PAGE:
Additive manufacturing is a revolutionary approach that leveraged direct deposition of materials to yield value-added products. New functional materials compatible with these evolving operations are needed to allow smart surfaces and objects with easily integrated sensing and responsive potentials. To ensure compatibility, materials innovation must be performed in parallel with the development of manufacturing methods.
2D printing is an additive manufacturing operation that offers unique advantages like manufacturing on flexible substrates in large areas with high throughput. Steady evolution in 2D printed electronics has led to enhancements in device performances and has increasingly affected interactive display technologies, effectively improving the human-machine interface. However, the demand to offer increasingly complex, conformal, and stretchable electronics with many functionalities pushes the development of printable materials.
An emerging opportunity is in-mold electronics, a fabrication methodology that depends on 2D printed electronics that can be molded into any shape with thermoforming. Thus, with suitable materials, in-mold electronics offer a strategy to create adaptively and sensing conformal surfaces using additive manufacturing methods, thus improving the interactive experience in automotive, aerospace, and household uses.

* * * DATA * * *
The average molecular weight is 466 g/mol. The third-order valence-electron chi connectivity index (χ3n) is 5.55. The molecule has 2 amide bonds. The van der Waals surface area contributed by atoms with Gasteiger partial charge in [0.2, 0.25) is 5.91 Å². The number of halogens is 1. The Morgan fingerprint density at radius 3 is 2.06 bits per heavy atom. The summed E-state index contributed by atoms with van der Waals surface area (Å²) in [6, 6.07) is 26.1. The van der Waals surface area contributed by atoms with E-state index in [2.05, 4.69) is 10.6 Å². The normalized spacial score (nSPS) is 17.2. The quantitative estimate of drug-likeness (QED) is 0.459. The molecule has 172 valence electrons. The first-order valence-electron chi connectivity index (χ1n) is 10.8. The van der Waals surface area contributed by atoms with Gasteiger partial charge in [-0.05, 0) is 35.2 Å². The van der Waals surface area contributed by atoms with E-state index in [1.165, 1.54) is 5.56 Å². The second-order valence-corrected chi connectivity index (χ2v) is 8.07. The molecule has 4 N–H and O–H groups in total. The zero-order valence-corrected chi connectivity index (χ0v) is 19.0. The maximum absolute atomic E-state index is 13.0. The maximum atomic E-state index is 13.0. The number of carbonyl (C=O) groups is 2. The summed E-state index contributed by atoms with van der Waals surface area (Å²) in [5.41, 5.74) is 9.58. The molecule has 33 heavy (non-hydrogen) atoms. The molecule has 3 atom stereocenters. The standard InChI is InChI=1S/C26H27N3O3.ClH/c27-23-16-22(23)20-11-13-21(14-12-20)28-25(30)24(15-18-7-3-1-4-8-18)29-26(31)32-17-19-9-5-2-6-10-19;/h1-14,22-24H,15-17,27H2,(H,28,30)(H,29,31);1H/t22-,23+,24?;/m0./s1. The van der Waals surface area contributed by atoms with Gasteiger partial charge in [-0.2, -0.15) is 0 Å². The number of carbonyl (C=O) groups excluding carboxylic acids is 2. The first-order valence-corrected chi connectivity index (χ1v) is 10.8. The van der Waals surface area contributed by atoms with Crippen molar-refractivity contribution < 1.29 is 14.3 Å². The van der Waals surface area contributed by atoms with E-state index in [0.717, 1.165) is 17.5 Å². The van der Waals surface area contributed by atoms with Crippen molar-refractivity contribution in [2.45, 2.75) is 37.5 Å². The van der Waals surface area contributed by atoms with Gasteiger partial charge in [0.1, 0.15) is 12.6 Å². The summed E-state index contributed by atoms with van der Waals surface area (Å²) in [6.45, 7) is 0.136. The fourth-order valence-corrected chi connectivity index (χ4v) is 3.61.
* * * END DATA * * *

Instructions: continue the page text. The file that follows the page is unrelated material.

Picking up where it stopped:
To make smart 3D objects directly, what firms need are smart materials. They can exploit fundamental concepts like self-assembly to spatially structure multiple and distinct materials over many length scales. Through new chemistries and the exploitation of controlled self-assembly, many functions may be integrated into objects as they are being printed. With this level of control, interactive, adaptive, intelligent parts can be 3D printed to help the next generation of objects for sectors including automotive, manufacturing, healthcare, and consumer goods. A continuum of morphologies, from functional coatings, gradients, and composites, are created, allowing the fabrication of 3D piezoresistive sensors, 5G antennas, and antimicrobial objects. This method is an example illustrating a promising way forward in integrating dissimilar materials in 3D printing of smart or functional parts.